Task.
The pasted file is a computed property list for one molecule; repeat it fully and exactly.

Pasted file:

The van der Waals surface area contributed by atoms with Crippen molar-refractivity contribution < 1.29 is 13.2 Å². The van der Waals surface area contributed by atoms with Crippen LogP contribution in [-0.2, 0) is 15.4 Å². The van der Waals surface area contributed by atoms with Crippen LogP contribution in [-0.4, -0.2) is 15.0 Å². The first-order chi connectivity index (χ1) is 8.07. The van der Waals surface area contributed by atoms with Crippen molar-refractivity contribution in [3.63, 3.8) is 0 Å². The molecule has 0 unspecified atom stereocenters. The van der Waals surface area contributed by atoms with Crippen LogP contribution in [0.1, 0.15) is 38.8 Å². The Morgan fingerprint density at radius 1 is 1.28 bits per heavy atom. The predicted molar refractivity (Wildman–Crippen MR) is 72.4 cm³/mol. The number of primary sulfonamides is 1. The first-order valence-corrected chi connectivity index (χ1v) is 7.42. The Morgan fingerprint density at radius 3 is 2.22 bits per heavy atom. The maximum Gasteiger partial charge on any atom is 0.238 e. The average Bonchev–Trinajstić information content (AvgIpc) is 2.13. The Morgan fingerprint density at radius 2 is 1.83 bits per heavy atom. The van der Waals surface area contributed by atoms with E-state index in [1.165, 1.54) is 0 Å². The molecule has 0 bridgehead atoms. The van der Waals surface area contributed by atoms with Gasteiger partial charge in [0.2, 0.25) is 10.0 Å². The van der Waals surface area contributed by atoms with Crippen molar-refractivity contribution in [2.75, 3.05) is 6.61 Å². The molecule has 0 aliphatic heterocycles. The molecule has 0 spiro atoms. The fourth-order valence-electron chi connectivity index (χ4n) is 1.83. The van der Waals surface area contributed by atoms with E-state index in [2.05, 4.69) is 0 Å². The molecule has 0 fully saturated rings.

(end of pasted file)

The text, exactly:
The van der Waals surface area contributed by atoms with Crippen molar-refractivity contribution < 1.29 is 13.2 Å². The van der Waals surface area contributed by atoms with Crippen LogP contribution in [-0.2, 0) is 15.4 Å². The van der Waals surface area contributed by atoms with Crippen LogP contribution in [-0.4, -0.2) is 15.0 Å². The first-order chi connectivity index (χ1) is 8.07. The van der Waals surface area contributed by atoms with Crippen molar-refractivity contribution in [3.63, 3.8) is 0 Å². The molecule has 0 unspecified atom stereocenters. The van der Waals surface area contributed by atoms with Crippen LogP contribution in [0.1, 0.15) is 38.8 Å². The Morgan fingerprint density at radius 1 is 1.28 bits per heavy atom. The predicted molar refractivity (Wildman–Crippen MR) is 72.4 cm³/mol. The number of primary sulfonamides is 1. The first-order valence-corrected chi connectivity index (χ1v) is 7.42. The Morgan fingerprint density at radius 3 is 2.22 bits per heavy atom. The maximum Gasteiger partial charge on any atom is 0.238 e. The average Bonchev–Trinajstić information content (AvgIpc) is 2.13. The Morgan fingerprint density at radius 2 is 1.83 bits per heavy atom. The van der Waals surface area contributed by atoms with E-state index in [1.165, 1.54) is 0 Å². The molecule has 0 bridgehead atoms. The van der Waals surface area contributed by atoms with Gasteiger partial charge in [0.2, 0.25) is 10.0 Å². The van der Waals surface area contributed by atoms with Crippen molar-refractivity contribution in [2.75, 3.05) is 6.61 Å². The molecule has 0 aliphatic heterocycles. The molecule has 0 spiro atoms. The fourth-order valence-electron chi connectivity index (χ4n) is 1.83. The van der Waals surface area contributed by atoms with E-state index in [2.05, 4.69) is 0 Å². The molecule has 0 fully saturated rings.